The Tube Form Solutions Blog

Why Do Tubes Buckle When Bent?

Posted by Mike Thomas

The first step in troubleshooting a bend is figuring out exactly what the problem is. For instance, the word buckle could mean a bulge, collapse, distortion, or deformation of the material. Bending issues like tube wrinkling versus collapse versus bulging all have very different causes for the problem and, therefore, different solutions. Sometimes, in fact, you can experience multiple problems with the same bend. For instance, collapse of the tube with wrinkling throughout the entire bend.

Let’s begin with one of the more common scenarios that is often referred to as buckling.

Kinked or Buckled Bends Resulting from Material Strength

One of the most commonly referred to issues, often described as a buckled bend, occurs because the material being bent is very hard. A hard material, when bent, might not compress properly on the inside radius of the bend and this can cause the deformations in the figure below.

 kinked_or_buckled_bends.png

As with most bend problems the first step should always be to check your tooling. Tooling must be set properly for a bend to be execute correctly and incorrectly set tooling is the most common reason for bend problems. So, even if you believe your tooling to be correct, we always recommended reviewing proper tooling placement first.

Often, when the tooling is correctly set, this type of tube bending issue can be solved with the use of a plug mandrel. A plug mandrel is indicated if the tube buckles and is still within the wall factor and the diameter of the bend.

 bending_tube_with_a_plug_mandrel.png

Have questions about mandrel bending? Get your free Intro to Tube Bending and learn about the importance of a mandrel to avoiding common bending issues!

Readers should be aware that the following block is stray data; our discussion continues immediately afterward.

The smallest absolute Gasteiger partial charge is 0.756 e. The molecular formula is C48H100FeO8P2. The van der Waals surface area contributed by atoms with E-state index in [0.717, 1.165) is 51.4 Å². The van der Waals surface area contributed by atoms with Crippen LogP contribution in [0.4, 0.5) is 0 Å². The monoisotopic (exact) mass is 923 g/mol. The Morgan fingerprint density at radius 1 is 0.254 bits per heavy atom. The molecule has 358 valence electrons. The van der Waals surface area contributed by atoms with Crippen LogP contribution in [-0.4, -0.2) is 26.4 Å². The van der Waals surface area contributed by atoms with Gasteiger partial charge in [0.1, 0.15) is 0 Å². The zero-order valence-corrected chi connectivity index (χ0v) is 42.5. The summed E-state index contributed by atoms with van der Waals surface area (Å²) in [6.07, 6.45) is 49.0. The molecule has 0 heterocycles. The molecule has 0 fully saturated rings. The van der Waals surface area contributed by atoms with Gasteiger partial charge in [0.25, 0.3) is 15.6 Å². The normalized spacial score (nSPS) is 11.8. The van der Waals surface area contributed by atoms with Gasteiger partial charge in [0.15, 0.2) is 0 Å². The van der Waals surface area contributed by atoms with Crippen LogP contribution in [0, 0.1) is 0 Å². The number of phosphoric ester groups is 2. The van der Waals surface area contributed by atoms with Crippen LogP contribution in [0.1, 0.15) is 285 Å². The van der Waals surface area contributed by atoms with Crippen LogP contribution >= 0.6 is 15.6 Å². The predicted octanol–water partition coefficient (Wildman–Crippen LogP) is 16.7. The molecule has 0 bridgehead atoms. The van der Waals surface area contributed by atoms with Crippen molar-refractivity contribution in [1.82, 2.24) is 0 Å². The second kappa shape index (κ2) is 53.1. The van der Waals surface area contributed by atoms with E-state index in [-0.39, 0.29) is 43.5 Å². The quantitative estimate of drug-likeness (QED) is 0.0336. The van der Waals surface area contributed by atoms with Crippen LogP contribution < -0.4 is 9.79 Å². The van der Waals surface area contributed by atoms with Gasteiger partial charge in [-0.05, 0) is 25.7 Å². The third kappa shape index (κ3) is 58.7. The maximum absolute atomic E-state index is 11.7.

A plug mandrel is specifically designed to prevent the tube from flattening and bending without wrinkles and kinks. The mandrel is help in a fixed position while the tube is pulled over it. The tube stretching process is localized on the outer radius of the bend and the material is work-hardened to retain its shape and not flatten. The material stretching is done on the forward tip of the mandrel. This force, acting on the mandrel tip, supports the inner radius of the bend, holding it firmly into the bend die groove.

A plug mandrel can be used to produce relatively good quality bends for tubing 3/8î diameter and smaller. Exceptions to this are thin wall tubing or a center line radius that is less than 2 x tube O.D. There also are certain limitations for tubes larger than 3/8î diameter.

What About Other Types of Tube Bending Problems?

As mentioned above, there are other types of tube bending issues or problems that might also be referred to as buckling. It is important that you know the specific type of problem when trying to troubleshoot the issue. For instance, if you are looking for why a tube might wrinkle during a bend you can reference this article. Looking for how to prevent a hump in your tube or tube collage, check out this article.

Learn More

Click here or follow the link below to download a free introduction to tube bending to learn more, or contact us at any time with any questions or comments you may have.

Introduction to Tube Bending

 

This post was published on May 31, 2017 and updated on May 31, 2017.

Topics: Tube Bending